The Acts of 2023 allow for electronic notarial seals. The notary public can attach the notary’s electronic signature and electronic seal to an electronic record using a digital certificate in a manner that is capable of independent verification and renders any subsequent modification to the electronic document evident.
The Acts of 2023 allow for remote notarizations with technology approved by the secretary of the Commonwealth. A notary public may select one or more tamper-evident technologies to perform notarial acts with respect to electronic records. Any technology approved by the state secretary and selected by the notary require the notary’s electronic signature and electronic seal to be:
• unique to the notary public;
• capable of independent verification;
• retained under the sole control of the notary public; and
• attached to or logically associated with the electronic record in a tamper-evident manner.
The Acts of 2023 create a registry for individuals seeking to notarize documents electronically. Before a notary public performs the initial notarization using communication technology, the notary public must register as a remote notary with the state secretary, inform the state that they intend to perform remote notarization, and identify the technology that will be used. The state secretary will create and maintain a registry of service providers who meet the established standards.
The Acts of 2023 require that notaries be located in the Commonwealth of Massachusetts. A notary public physically located in the Commonwealth may perform a notarial act using communication technology for a remotely located individual if the notary public meets the above-referenced criteria.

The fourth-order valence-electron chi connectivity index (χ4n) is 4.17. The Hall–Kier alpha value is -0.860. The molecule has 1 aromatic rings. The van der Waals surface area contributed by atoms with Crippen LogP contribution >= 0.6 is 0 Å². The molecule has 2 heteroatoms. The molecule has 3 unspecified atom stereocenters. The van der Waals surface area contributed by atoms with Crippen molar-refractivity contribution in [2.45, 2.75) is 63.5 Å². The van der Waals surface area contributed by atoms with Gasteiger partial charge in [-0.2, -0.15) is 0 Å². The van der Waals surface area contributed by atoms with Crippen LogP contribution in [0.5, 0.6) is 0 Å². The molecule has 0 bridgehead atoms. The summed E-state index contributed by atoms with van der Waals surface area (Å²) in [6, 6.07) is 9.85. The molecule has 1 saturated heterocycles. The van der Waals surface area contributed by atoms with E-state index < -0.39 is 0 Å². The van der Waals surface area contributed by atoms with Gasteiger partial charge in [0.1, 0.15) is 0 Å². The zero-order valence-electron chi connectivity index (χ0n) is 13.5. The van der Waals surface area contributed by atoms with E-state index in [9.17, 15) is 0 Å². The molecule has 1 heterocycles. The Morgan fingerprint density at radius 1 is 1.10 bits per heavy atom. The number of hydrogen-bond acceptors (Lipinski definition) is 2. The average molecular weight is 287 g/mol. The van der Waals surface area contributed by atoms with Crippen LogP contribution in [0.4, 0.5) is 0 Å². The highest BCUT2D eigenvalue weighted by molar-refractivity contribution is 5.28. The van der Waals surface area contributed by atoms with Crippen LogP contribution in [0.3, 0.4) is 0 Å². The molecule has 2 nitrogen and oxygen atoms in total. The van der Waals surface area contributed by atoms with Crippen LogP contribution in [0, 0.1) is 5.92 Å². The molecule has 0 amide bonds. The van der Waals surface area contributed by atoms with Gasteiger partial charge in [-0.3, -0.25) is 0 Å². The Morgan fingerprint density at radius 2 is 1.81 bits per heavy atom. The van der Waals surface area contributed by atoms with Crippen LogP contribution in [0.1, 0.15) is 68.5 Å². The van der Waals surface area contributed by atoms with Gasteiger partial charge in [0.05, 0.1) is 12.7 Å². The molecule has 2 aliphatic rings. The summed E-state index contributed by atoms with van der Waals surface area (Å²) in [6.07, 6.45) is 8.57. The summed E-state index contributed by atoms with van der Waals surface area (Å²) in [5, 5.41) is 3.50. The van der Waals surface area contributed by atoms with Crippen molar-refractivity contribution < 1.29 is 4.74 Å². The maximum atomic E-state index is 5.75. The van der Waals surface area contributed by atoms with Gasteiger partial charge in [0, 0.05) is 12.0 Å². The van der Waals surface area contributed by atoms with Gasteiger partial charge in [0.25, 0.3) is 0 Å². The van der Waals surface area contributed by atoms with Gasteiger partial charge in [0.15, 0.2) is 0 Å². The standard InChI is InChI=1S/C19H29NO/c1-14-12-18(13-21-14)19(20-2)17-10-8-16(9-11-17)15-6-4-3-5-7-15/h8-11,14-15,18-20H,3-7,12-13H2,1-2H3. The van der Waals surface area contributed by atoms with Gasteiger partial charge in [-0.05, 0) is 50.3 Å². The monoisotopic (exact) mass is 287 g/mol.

The Acts of 2023 require attorney-managed closings for one to four residential homes. However, this does not extend to commercial transactions. With respect to any document executed in the course of a closing, only a notary public who is an attorney licensed to practice law in the Commonwealth, or a non-attorney under the direct supervision of the attorney managing the closing, will be able to perform an acknowledgment, affirmation, or other notarial act utilizing communication technology. Many of the activities that are necessarily included in conducting a real-estate closing constitute the ‘practice of law,’ and, as a result, the person performing them must be an attorney.
Finally, pursuant to the Acts of 2023, notaries must retain electronic records for a period of 10 years.
Naturally, one may consider what else is to come moving forward due to these revisions. The remote online notarization bill will go into effect on Jan. 1, 2024.
Pursuant to the Acts of 2023, the state secretary may require the completion of a course to address the duties, obligations, and technology requirements for conducting remote notarizations offered by the state secretary or vendors approved by the state secretary. However, if such a course is required, its duration will not exceed three hours.
In the event that this course is required, it must be successfully completed prior to notarizing any documents electronically. Most notably, certification of completion of the course would be a requirement in addition to registration with the state secretary.
The Commonwealth is no doubt following a growing trend in permanently solidifying the virtual notary revisions made in response to COVID. In doing so, it will allow both permitted attorneys and paralegals alike increased flexibility in the notarial act required when executing documents. Overall, this legislation will allow a streamlined process for attorneys and their clients in addition to the cost benefit.
While the Acts of 2023 are sure to continue evolving, it is imperative to stay informed regarding further changes, and it is our continued attention to this legislation that will allow us to provide the insight you may need ahead of the curve.
Sarah Federation is an associate, and Jeffrey Fialky a shareholder, at Bacon Wilson.